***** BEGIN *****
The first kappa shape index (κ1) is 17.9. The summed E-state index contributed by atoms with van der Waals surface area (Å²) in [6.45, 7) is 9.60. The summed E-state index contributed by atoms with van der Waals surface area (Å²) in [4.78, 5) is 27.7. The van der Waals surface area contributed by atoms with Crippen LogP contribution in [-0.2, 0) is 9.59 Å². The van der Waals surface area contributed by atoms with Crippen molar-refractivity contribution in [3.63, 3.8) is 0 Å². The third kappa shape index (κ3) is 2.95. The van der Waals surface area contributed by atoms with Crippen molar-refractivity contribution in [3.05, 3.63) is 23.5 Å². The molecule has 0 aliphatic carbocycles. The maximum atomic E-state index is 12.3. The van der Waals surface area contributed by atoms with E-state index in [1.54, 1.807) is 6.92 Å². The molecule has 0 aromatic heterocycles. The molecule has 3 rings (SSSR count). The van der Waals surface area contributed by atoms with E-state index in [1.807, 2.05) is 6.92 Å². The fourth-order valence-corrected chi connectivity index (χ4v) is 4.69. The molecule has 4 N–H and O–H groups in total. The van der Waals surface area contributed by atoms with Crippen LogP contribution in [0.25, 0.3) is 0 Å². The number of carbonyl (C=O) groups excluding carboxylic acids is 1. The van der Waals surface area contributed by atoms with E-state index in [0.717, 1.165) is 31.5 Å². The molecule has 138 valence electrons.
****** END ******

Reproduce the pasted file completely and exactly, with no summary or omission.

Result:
The first kappa shape index (κ1) is 17.9. The summed E-state index contributed by atoms with van der Waals surface area (Å²) in [6.45, 7) is 9.60. The summed E-state index contributed by atoms with van der Waals surface area (Å²) in [4.78, 5) is 27.7. The van der Waals surface area contributed by atoms with Crippen LogP contribution in [-0.2, 0) is 9.59 Å². The van der Waals surface area contributed by atoms with Crippen molar-refractivity contribution in [3.63, 3.8) is 0 Å². The third kappa shape index (κ3) is 2.95. The van der Waals surface area contributed by atoms with Crippen molar-refractivity contribution in [3.05, 3.63) is 23.5 Å². The molecule has 0 aliphatic carbocycles. The maximum atomic E-state index is 12.3. The van der Waals surface area contributed by atoms with E-state index in [1.54, 1.807) is 6.92 Å². The molecule has 0 aromatic heterocycles. The molecule has 3 rings (SSSR count). The van der Waals surface area contributed by atoms with E-state index in [1.807, 2.05) is 6.92 Å². The fourth-order valence-corrected chi connectivity index (χ4v) is 4.69. The molecule has 4 N–H and O–H groups in total. The van der Waals surface area contributed by atoms with Crippen LogP contribution in [0.25, 0.3) is 0 Å². The number of carbonyl (C=O) groups excluding carboxylic acids is 1. The van der Waals surface area contributed by atoms with E-state index in [0.717, 1.165) is 31.5 Å². The molecule has 138 valence electrons.